Thank goodness for some assistance from Pathways to Housing’s nurse. She was kind enough to help reschedule my appointment after my ride never came last Friday for the originally scheduled appointment. So, since regular patients still are not coming into the office, she assisted me greatly in scheduling the appointment and the ride to and from. I have been thinking about stopping the injections for the past few months. Although, I can understand completely why they program would rather see me be safe rather than sorry. They’ve seen me completely alter everything about my entire life just to help avoid a possible relapse. But, it is wiser to be safe rather than sorry, even if, it is to ease the minds of others more than my own anymore. It’s still nowhere near as demanding as methadone or Suboxone. So, it only takes up a small amount it my time once per month. That’s well worth the ease of mind it provides. I’m so glad that I still have them to help me when I need it. I’ve never been so fortunate in the past. Here’s to continuous progress… Even if it is slow, but steady.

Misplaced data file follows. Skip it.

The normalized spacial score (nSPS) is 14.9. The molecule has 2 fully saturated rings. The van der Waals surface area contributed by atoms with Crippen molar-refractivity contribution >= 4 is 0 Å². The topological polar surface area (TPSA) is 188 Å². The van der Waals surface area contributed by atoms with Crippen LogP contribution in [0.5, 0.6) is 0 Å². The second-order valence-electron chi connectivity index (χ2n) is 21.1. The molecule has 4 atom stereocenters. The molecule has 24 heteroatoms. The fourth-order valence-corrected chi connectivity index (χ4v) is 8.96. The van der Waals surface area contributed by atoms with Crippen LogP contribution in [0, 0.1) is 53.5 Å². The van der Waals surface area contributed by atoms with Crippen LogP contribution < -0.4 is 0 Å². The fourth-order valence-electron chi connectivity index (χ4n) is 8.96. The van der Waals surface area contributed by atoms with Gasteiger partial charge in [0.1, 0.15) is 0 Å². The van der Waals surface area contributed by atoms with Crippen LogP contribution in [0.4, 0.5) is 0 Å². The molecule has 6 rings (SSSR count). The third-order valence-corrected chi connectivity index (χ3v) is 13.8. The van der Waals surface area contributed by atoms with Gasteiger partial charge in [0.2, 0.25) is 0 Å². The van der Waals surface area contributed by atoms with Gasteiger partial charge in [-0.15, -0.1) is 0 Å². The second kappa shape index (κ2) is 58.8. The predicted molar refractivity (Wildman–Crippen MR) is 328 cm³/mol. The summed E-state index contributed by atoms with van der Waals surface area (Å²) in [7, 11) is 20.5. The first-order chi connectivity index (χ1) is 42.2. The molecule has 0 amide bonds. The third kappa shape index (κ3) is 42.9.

Well, 18 months is not much when compared with the 17+ years that I once had. Although, it is a substantial enough amount of time to recognize my progress since that fateful day in October 2018. That day, both, almost ended, and, yet saved my life. Getting struck by the car and spending almost 2 months on a coma actually enabled me to stay still and away from drugs long enough to realize the opportunity that I’d been given. I had an opportunity I’d thought was long lost. I had a choice to make. I could continue getting high and living on the streets (homeless) OR get (and try to stay) clean and accept the offer of an apartment with a team of professionals who were willing to help me be self- sufficient (like I once was). It was not an easy decision for me. Unfortunately, familiar pain is familiar and tends to seem less scary than making such a huge change in my life. Plus, I’d experienced a lot of injuries in the accident, including a brain injury, which affected my ability to care for myself, both physically and mentally. Not to mention the emotional stress at that time. I am so beyond grateful for the opportunity, alone. Words cannot express my gratitude for everything that’s occurred since that fateful day. So, here’s to making it 18 months, and hoping many more to come.